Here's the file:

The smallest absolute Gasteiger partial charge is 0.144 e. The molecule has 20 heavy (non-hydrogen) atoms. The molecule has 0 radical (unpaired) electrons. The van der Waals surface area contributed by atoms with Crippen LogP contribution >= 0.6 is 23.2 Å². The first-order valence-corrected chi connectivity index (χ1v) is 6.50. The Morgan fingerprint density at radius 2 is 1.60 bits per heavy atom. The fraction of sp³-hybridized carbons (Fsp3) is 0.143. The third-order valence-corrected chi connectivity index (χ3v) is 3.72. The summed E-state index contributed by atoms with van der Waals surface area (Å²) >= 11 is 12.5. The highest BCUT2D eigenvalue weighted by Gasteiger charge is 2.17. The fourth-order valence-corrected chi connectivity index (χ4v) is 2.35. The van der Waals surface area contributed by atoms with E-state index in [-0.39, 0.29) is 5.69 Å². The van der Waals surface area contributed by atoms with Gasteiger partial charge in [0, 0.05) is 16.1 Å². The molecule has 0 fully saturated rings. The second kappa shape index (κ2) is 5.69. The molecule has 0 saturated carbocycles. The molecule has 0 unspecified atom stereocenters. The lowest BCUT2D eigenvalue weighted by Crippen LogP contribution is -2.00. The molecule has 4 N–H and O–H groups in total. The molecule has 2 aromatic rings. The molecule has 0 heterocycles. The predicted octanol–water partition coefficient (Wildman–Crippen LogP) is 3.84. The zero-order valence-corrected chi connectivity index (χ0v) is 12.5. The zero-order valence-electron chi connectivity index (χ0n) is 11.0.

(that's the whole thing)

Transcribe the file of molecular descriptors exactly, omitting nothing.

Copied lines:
The smallest absolute Gasteiger partial charge is 0.144 e. The molecule has 20 heavy (non-hydrogen) atoms. The molecule has 0 radical (unpaired) electrons. The van der Waals surface area contributed by atoms with Crippen LogP contribution >= 0.6 is 23.2 Å². The first-order valence-corrected chi connectivity index (χ1v) is 6.50. The Morgan fingerprint density at radius 2 is 1.60 bits per heavy atom. The fraction of sp³-hybridized carbons (Fsp3) is 0.143. The third-order valence-corrected chi connectivity index (χ3v) is 3.72. The summed E-state index contributed by atoms with van der Waals surface area (Å²) >= 11 is 12.5. The highest BCUT2D eigenvalue weighted by Gasteiger charge is 2.17. The fourth-order valence-corrected chi connectivity index (χ4v) is 2.35. The van der Waals surface area contributed by atoms with E-state index in [-0.39, 0.29) is 5.69 Å². The van der Waals surface area contributed by atoms with Gasteiger partial charge in [0, 0.05) is 16.1 Å². The molecule has 0 fully saturated rings. The second kappa shape index (κ2) is 5.69. The molecule has 0 saturated carbocycles. The molecule has 0 unspecified atom stereocenters. The lowest BCUT2D eigenvalue weighted by Crippen LogP contribution is -2.00. The molecule has 4 N–H and O–H groups in total. The molecule has 2 aromatic rings. The molecule has 0 heterocycles. The predicted octanol–water partition coefficient (Wildman–Crippen LogP) is 3.84. The zero-order valence-corrected chi connectivity index (χ0v) is 12.5. The zero-order valence-electron chi connectivity index (χ0n) is 11.0.